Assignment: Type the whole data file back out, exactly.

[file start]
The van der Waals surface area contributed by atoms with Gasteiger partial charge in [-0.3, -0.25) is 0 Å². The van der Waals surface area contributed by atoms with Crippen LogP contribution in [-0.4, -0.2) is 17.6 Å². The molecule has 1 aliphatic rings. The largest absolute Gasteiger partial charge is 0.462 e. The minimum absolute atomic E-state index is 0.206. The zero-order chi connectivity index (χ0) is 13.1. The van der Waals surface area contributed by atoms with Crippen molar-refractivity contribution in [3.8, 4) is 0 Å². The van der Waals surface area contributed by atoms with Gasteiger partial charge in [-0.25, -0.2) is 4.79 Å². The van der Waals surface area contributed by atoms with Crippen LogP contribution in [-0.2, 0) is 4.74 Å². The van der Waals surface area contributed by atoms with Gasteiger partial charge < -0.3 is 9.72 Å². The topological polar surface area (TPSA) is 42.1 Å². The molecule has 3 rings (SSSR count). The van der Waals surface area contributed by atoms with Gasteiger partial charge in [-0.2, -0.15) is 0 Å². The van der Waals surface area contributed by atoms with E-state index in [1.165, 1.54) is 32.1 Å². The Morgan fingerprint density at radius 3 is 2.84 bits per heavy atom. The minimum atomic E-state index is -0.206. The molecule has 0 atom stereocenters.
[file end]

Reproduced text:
The van der Waals surface area contributed by atoms with Gasteiger partial charge in [-0.3, -0.25) is 0 Å². The van der Waals surface area contributed by atoms with Crippen LogP contribution in [-0.4, -0.2) is 17.6 Å². The molecule has 1 aliphatic rings. The largest absolute Gasteiger partial charge is 0.462 e. The minimum absolute atomic E-state index is 0.206. The zero-order chi connectivity index (χ0) is 13.1. The van der Waals surface area contributed by atoms with Crippen molar-refractivity contribution in [3.8, 4) is 0 Å². The van der Waals surface area contributed by atoms with Gasteiger partial charge in [-0.25, -0.2) is 4.79 Å². The van der Waals surface area contributed by atoms with Crippen LogP contribution in [-0.2, 0) is 4.74 Å². The van der Waals surface area contributed by atoms with Gasteiger partial charge < -0.3 is 9.72 Å². The topological polar surface area (TPSA) is 42.1 Å². The molecule has 3 rings (SSSR count). The van der Waals surface area contributed by atoms with Gasteiger partial charge in [-0.2, -0.15) is 0 Å². The van der Waals surface area contributed by atoms with E-state index in [1.165, 1.54) is 32.1 Å². The Morgan fingerprint density at radius 3 is 2.84 bits per heavy atom. The minimum atomic E-state index is -0.206. The molecule has 0 atom stereocenters.